Our study was limited by lack of objective measure of vitamin A in the body. One would argue that there might be other elements in cod liver oil increasing the risk of asthma. In addition to vitamin A, cod liver oil in Norway contains vitamin E and ω-3 fatty acids. However, the contents of vitamin E and ω-3 fatty acids in the cod liver oil product in Norway have been in normal ranges relative to the daily needs. Besides, epidemiological evidence generally shows a lack of or inverse association of vitamin E with asthma.23 ,27 ,28 Likewise, systematic reviews of randomised controlled trials demonstrate either no effect or a protective effect of ω-3 fatty acids on the development of asthma and allergy.29 ,30 In addition to the high content of vitamin A in cod liver oil, the traditional Norwegian diets are rich in other sources of vitamin A, for example, animal liver and dairy products.15 Unfortunately, we lacked detailed information on dietary sources which may contain vitamin A and pro-vitamin A. Another limitation of the present study was the substantial missing information on cod liver oil intake. However, sensitivity analysis and multiple imputations did not reveal that potential bias caused by missing information would alter our conclusions. Moreover, self-reported asthma may cause classification bias, although previous studies suggest that the validity and reliability of self-reported asthma are acceptable.31 ,32 Nevertheless, the sensitivity analysis by using a stricter asthma definition (a medical validation of the incident cases) demonstrated the robustness of our findings.
In summary, we found that intake of cod liver oil containing a high concentration of vitamin A was significantly associated with an increased risk of asthma in Norwegian adults. This finding should not be generalised to the current formula of cod liver oil, as vitamin A has been kept at a lower concentration (250 g per 5 ml) since 2002, but further studies are needed to evaluate the association of cod liver oil in the current formula with asthma development in adults and children.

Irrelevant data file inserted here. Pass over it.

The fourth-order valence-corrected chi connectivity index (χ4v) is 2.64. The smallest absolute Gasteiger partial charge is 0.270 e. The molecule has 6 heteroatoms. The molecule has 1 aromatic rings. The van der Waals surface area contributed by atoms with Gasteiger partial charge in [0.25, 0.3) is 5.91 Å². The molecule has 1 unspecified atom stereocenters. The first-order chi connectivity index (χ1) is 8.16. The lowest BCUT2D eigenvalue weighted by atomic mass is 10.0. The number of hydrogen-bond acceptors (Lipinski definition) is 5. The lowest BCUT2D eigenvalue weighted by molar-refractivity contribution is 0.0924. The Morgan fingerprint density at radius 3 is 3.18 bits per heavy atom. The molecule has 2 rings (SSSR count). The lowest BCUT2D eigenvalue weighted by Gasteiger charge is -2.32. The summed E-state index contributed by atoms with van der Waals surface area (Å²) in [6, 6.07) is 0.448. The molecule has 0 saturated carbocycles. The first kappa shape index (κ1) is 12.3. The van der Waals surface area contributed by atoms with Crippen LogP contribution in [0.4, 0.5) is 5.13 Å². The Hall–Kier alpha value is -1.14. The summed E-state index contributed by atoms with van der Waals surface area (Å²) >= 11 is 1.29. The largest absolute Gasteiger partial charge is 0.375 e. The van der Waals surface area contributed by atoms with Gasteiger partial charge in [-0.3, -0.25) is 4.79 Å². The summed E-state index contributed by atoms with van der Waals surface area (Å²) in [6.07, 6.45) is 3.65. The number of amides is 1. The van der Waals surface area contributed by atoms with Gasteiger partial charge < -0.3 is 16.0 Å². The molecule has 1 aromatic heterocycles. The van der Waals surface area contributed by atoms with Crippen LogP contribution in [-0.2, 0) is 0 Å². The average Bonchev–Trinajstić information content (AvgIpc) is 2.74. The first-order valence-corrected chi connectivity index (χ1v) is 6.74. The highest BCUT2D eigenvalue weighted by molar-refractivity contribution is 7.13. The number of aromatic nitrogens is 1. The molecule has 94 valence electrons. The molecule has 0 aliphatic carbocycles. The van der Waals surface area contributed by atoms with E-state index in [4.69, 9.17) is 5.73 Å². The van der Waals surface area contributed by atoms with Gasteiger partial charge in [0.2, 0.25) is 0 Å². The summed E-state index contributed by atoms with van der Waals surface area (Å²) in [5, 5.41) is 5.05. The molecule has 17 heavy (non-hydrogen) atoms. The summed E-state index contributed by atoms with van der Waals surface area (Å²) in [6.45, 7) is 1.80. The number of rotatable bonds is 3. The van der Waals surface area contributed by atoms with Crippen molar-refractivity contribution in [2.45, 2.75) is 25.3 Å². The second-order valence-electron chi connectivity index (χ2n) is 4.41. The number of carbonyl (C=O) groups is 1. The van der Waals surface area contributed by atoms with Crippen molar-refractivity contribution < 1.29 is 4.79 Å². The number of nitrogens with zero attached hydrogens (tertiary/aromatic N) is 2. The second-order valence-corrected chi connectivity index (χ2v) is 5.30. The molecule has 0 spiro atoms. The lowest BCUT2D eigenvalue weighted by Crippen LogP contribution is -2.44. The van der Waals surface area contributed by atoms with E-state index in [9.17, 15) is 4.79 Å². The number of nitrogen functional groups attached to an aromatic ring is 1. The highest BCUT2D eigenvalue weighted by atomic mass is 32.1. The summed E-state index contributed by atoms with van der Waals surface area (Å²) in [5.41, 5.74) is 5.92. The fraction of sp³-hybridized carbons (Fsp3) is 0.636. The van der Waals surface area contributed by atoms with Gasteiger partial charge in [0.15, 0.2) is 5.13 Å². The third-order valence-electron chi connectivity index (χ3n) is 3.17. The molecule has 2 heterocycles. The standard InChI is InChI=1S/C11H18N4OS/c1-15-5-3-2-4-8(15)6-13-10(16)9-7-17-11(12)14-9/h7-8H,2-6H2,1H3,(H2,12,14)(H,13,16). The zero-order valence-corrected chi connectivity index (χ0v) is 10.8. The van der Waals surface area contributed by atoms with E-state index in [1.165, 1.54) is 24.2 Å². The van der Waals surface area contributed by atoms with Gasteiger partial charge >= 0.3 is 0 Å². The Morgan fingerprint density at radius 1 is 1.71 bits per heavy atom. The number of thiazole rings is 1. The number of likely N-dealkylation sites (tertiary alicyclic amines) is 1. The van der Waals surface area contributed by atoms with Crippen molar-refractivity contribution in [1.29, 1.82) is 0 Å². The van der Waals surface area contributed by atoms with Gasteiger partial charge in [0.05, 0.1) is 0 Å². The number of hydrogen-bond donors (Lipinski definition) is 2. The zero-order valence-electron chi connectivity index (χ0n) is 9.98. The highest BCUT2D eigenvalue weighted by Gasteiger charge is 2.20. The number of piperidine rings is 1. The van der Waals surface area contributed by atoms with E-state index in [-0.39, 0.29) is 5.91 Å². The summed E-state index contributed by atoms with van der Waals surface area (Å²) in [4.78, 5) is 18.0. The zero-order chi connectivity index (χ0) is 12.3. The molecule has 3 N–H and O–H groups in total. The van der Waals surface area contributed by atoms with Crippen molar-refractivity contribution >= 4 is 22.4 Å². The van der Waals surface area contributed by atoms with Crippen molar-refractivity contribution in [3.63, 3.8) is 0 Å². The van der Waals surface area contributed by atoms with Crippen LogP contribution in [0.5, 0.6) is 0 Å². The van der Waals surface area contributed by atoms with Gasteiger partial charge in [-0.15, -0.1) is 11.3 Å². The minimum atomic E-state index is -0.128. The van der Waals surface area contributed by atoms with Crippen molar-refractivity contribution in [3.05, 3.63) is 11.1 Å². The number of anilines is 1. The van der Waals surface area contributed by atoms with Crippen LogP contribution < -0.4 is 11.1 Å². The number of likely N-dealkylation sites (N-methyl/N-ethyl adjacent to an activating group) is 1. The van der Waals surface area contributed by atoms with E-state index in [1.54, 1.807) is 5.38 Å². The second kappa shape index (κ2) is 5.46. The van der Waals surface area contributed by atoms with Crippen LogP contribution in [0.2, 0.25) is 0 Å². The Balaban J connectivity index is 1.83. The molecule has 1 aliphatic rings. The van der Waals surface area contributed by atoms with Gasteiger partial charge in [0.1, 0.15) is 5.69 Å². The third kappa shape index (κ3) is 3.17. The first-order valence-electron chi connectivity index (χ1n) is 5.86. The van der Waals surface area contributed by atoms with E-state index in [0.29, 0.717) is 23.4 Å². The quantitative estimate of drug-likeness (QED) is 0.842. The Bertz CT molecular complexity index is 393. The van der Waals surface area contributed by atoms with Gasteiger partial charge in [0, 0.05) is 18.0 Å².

The Nord-Trøndelag Health Study (the HUNT study) is a collaboration between the HUNT Research Centre (Faculty of Medicine, Norwegian University of Science and Technology NTNU), Nord-Trøndelag County Council and the Norwegian Institute of Public Health. We especially acknowledge Ben Brumpton for performing multiple imputations.
Contributors XMM was the principal investigator of the study. XMM, AL, YC and CAC contributed to the study design. XMM and AL were responsible for data collection. XMM conducted statistical analyses, interpreted results and wrote the initial draft of the manuscript. AL, YC and CAC participated in the data interpretation and contributed to the final draft of the manuscript with important intellectual content.
Funding This study was supported by the Research Council of Norway (project no. 201895/V50). The Lung Study in HUNT 2 and HUNT 3 received funding from AstraZeneca Norway. None of the funding sources were involved in any aspect of the study design, conduct, analysis, interpretation of data or writing the report.
Competing interests None.
Provenance and peer review Not commissioned; externally peer reviewed.